Replacing screen time with family time
A POINT OF AWARENESS - Preciosa S. Soliven (The Philippine Star) - June 27, 2019 - 12:00am

(Part II of “A Guide for Parents of Toddlers to teens in Screen Technology”)

When too much screen time becomes the norm, children become less interested in non-screen activities. So during the early weeks of this new screen-time reward plan, you may find that your children and teens don’t know what to do with themselves. All children at every age are capable of entertaining themselves, but if they haven’t been left to do this they may forget how and may resent being expected to relearn this basic skill. We don’t know how a child’s gifts and talents will unfold, so we want to give him a chance to explore different possibilities. Teens, in particular who become more and more absorbed in the screen world are less and less enthusiastic about activities they used to find enjoyable and fulfilling. 

Cultivating children’s hobbies with daily exposure to parents’ creativity

There is a lot we can do to re-awaken our children’s interest in non-screen pastimes and hobbies. You may need to put some time and thought into planning alternative activities like doing a scrapbook, family tree album, trying out Japanese, Thai or Mexican recipes. This can be a part of family time or a special time. Family time is one or both parents with two or more children doing something everyone enjoys. When children are exposed on a daily basis to their parents’ interest in their education, they become more articulate and better informed about general knowledge. They enjoy school more, get better grades, and eventually graduate from a university. Siblings get along better because they have to practice being civil to each other for a period of time every day. Teens are less likely to experiment with minor or major wrongdoing (missing school, cheating, stealing, drugs, and irresponsible sexual activity) because they are daily absorbing their parents’ values.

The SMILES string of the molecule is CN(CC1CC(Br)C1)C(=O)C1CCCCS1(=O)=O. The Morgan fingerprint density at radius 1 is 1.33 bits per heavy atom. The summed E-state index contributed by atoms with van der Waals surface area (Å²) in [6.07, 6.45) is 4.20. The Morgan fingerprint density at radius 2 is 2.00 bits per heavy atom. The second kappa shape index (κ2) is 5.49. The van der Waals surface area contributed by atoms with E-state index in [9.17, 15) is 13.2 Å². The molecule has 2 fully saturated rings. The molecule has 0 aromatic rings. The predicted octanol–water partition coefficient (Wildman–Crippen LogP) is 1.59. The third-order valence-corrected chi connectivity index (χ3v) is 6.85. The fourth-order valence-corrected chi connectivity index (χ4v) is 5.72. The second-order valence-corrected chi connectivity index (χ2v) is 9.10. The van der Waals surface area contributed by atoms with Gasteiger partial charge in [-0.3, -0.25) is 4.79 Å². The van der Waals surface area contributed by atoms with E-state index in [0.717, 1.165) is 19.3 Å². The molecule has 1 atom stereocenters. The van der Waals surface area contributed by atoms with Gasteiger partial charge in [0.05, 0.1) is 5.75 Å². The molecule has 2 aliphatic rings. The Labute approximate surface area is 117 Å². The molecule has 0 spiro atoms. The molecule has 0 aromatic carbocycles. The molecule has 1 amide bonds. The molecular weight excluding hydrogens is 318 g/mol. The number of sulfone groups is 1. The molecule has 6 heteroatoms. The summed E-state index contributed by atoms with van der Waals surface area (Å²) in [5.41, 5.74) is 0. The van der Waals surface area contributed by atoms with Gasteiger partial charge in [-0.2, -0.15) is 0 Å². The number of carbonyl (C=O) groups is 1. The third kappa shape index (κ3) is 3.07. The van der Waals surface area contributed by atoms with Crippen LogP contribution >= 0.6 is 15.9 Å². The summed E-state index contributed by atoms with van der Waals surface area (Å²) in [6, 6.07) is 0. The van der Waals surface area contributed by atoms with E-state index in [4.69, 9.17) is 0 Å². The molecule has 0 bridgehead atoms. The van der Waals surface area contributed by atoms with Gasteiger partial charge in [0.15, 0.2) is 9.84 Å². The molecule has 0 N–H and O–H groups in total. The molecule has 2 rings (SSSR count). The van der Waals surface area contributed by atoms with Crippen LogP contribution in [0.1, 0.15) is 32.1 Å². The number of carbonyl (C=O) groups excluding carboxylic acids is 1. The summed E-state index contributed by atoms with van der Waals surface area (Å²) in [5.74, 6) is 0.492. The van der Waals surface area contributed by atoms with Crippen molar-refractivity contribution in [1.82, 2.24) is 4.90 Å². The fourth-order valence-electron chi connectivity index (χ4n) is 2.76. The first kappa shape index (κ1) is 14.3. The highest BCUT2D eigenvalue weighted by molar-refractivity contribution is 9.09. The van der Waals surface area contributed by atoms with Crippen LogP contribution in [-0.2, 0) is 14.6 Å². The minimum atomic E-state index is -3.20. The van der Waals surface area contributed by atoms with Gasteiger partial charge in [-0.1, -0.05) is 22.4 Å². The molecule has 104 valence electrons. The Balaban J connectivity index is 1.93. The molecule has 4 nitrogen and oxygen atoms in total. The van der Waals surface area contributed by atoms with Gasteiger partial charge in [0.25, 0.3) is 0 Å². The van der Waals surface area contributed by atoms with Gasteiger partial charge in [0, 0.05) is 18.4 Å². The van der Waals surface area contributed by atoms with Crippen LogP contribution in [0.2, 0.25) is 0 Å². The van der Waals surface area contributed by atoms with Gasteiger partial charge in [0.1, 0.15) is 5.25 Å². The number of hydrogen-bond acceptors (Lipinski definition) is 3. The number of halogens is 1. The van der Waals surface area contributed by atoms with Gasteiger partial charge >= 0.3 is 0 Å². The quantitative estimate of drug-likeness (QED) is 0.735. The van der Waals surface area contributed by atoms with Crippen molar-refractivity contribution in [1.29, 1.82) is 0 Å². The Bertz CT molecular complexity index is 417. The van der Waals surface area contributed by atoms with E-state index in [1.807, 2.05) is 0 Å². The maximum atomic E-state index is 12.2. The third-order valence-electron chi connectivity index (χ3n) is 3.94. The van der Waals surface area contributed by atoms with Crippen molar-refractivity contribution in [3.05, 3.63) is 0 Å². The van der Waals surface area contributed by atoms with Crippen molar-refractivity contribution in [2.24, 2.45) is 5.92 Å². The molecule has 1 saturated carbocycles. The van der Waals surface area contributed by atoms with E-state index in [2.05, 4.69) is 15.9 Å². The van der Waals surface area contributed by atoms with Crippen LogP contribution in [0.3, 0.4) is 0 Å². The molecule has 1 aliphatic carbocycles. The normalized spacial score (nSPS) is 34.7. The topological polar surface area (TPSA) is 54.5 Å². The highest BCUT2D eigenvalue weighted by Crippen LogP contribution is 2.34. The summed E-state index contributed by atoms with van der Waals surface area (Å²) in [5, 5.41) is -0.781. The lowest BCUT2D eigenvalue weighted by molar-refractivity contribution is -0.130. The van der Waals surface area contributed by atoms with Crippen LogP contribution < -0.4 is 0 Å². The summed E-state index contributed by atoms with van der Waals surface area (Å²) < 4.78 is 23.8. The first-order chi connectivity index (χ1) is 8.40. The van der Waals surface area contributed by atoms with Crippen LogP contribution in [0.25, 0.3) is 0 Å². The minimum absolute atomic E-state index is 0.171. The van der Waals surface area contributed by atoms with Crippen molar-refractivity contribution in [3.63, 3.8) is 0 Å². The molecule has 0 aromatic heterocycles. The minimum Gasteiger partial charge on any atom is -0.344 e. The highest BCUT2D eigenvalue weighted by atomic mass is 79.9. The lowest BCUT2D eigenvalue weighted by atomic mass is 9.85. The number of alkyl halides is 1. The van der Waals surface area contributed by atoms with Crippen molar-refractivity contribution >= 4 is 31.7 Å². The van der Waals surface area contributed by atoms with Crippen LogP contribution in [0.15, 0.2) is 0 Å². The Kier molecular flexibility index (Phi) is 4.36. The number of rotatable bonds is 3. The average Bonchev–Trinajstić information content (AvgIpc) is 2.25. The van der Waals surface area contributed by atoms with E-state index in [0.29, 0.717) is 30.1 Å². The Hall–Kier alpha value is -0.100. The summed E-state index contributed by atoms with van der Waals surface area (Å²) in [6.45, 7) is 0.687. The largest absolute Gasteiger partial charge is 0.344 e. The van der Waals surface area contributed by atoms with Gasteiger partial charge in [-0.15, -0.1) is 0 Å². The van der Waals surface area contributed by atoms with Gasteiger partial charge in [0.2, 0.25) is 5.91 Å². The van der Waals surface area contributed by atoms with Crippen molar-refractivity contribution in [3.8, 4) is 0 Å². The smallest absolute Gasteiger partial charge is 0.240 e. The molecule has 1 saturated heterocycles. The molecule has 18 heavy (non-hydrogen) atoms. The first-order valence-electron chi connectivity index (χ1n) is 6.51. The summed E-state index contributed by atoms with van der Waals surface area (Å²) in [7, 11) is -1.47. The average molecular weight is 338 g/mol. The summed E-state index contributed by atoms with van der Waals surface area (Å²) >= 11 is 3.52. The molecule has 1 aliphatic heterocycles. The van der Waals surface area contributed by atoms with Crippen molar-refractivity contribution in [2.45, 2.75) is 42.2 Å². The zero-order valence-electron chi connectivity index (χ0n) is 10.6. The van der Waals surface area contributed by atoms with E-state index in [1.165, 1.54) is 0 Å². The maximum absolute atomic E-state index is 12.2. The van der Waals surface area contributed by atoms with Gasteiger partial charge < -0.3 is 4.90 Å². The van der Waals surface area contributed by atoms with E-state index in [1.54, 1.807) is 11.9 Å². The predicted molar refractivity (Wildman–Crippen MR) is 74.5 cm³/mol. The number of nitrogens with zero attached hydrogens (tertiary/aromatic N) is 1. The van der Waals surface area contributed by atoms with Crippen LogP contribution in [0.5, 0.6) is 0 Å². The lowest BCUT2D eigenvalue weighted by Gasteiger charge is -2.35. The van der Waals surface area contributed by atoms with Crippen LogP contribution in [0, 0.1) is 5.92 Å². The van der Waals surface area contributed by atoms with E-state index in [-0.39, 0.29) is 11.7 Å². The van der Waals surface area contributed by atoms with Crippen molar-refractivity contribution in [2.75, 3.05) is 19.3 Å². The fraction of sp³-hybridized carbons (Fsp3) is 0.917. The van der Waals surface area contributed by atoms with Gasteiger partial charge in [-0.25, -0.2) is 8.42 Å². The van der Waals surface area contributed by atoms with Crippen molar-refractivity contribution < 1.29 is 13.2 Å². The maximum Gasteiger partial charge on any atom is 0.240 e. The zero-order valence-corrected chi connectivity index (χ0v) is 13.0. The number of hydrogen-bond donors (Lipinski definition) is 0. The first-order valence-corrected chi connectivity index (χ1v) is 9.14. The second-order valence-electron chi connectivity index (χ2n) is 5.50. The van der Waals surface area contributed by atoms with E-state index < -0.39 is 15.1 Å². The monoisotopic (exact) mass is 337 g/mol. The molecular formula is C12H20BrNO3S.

There are some family activities that parents have found useful for reducing children’s screen craving, while involving the younger and older siblings at the same time. These activities are board games, picnics or cook-outs in the garden or park, visiting museums together, etc. Expect your children to be highly resistant at first, declaring that any activities you suggest is babyish, boring or stupid. But my advice: Persevere! If one child doesn’t want to participate, get started on the activity on your own with a sibling. Children love to hang out with parents who are in a good mood and who are making time for them. 

Reflective listening

Another useful strategy that helps children and teens to feel better and to behave better is reflective listening. It is a way of reacting to upsets that is different from what we usually do. When children are upset, they are usually not open to reason. Instead of making your child see sense, try to focus on understanding the painful emotion your child is going through. Your child will feel comforted when he can see that his parents are taking the time to think about how he feels. When children feel heard and understood, the intensity of their upset will gradually fade. They move out of being stuck in their uncomfortable emotion. They are more likely to listen to your pearls of wisdom – as long as you keep it short.